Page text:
The financial crisis of 2008 plunged the world economy into an era of unprecedented economic turmoil, bringing to a halt one of the most prolonged periods of growth in recent memory. The collapse of Lehman Brothers – resulting largely from exposure to increasingly worthless mortgage-backed securities – caused a complete loss of confidence in banks, freezing interbank lending and bringing the flow of money around the world to a halt. Bank after bank had to be bailed out, with the collapse of Lehman paling into insignificance compared to the impending carnage of major bank failures across the globe.
While the immediate response of governments, including in the United States, was to bail out financial institutions that were “too big to fail,” the effect of this was merely to prevent a total economic meltdown – it did not address the catastrophic impact that the banking crisis had on the broader global economy. Central banks quickly moved to lower interest rates, in order to stimulate borrowing and economic activity, but that strategy quickly ran out of steam as interest rates approached 0%. There was no scope for further reduction, since this would make it more attractive to hold onto cash.
Quantitative easing was in fact a last-ditch attempt by central banks to stem the downward spiral of the global economy. While many equate this to “printing money,” it is in fact a way of injecting money into the economy which in theory avoids the disastrous consequences that printing money has had in the past. For example, the hyperinflation seen in the German Weimar Republic in the 1920s was largely a result of the government literally printing money and using this to finance its own debt. This in turn made government debt worthless, since a theoretically infinite amount could be financed using this mechanism.
Quantitative easing involves a government – for example the Federal Reserve in the US – purchasing large amounts of assets such as bonds from non-governmental institutions, including major banks. It does this by creating new money – hence the comparison to printing money – but it avoids the trap of making purchases from government institutions such as the U.S. Treasury. The money then goes on to the balance sheets of the banks, which in effect recapitalizes them. In the case of the financial crisis of 2008, this was critical since banks had suffered major losses and also were in the middle of a liquidity crisis because other banks would not lend to them.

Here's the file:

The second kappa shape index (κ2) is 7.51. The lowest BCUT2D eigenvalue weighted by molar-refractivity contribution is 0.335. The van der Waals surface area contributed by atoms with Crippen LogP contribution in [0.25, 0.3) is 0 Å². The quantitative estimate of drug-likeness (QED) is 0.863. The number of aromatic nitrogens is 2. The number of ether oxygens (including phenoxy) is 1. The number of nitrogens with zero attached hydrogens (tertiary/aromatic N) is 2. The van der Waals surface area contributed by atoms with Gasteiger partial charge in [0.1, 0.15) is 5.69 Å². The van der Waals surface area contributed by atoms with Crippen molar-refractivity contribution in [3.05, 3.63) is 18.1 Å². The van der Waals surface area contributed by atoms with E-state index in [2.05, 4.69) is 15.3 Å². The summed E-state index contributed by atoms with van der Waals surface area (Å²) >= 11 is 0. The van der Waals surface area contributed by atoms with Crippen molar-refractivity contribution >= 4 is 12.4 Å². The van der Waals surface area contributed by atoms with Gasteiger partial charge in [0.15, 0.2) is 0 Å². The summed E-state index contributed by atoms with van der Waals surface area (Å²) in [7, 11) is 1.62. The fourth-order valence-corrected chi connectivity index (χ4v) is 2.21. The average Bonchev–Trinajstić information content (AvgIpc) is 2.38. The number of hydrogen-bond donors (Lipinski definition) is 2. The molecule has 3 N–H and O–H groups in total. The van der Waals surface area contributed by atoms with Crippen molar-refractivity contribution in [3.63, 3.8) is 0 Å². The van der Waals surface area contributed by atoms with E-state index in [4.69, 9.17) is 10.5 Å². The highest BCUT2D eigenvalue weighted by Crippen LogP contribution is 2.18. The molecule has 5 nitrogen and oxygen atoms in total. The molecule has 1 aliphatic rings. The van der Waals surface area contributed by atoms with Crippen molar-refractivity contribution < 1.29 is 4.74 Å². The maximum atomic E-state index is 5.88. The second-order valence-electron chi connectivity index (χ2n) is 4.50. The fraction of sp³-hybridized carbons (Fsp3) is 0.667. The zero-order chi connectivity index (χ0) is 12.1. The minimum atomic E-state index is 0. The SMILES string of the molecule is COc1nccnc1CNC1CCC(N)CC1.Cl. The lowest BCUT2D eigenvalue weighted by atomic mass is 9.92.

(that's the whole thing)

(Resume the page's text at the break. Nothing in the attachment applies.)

Aside from improving the stability of the banks, the primary goal of quantitative easing during and after the financial crisis was to get the banks to start lending again, using the additional capital on their balance sheets. This in turn was supposed to stimulate the economy by making more money available to both consumers and businesses.
However, there has been a lot of criticism of quantitative easing since that time. A number of influential investors and economists have stated that it is both ineffective and dangerous – for an example of this, see Ken Fisher’s Forbes article, “Betting Against Bernanke”.
One of the major criticisms is that the banks did not actually start to lend more, but instead used the money in other ways, such as making new acquisitions – which actually led to further job losses as organizations merged and eliminated redundant positions. The reason put forward for the banks not lending is that quantitative easing involves purchasing long-term bonds, which reduces long-term interest rates since bond issuers do not have to offer high rates to attract buyers. Since banks take short-term deposits and issue long-term loans, they make profits based on the difference between the two rates. Lower long-term rates therefore make lending less attractive compared to using capital inflows from quantitative easing to make strategic acquisitions.
The question, of course, is whether or not quantitative easing has actually done its job. There are those who say it hasn’t, including Alan Greenspan, the former Chairman of the Federal Reserve. On the other hand, others such as Joe Gagnon, Senior Fellow at the Peterson Institute for International Economics, argue that it has, but that the central banks have not been aggressive enough. There are also conflicting messages coming from global financial institutions such as the International Monetary Fund. For instance, the IMF has warned that the Bank of England could see losses amounting to nearly 5.5% of the UK GDP when it finally unwinds quantitative easing in that country – an illustration of the damaging long-term effects. On the other hand, the IMF has warned against the US withdrawing quantitative easing – citing a concern that it could disrupt delicate financial markets.Comments Off
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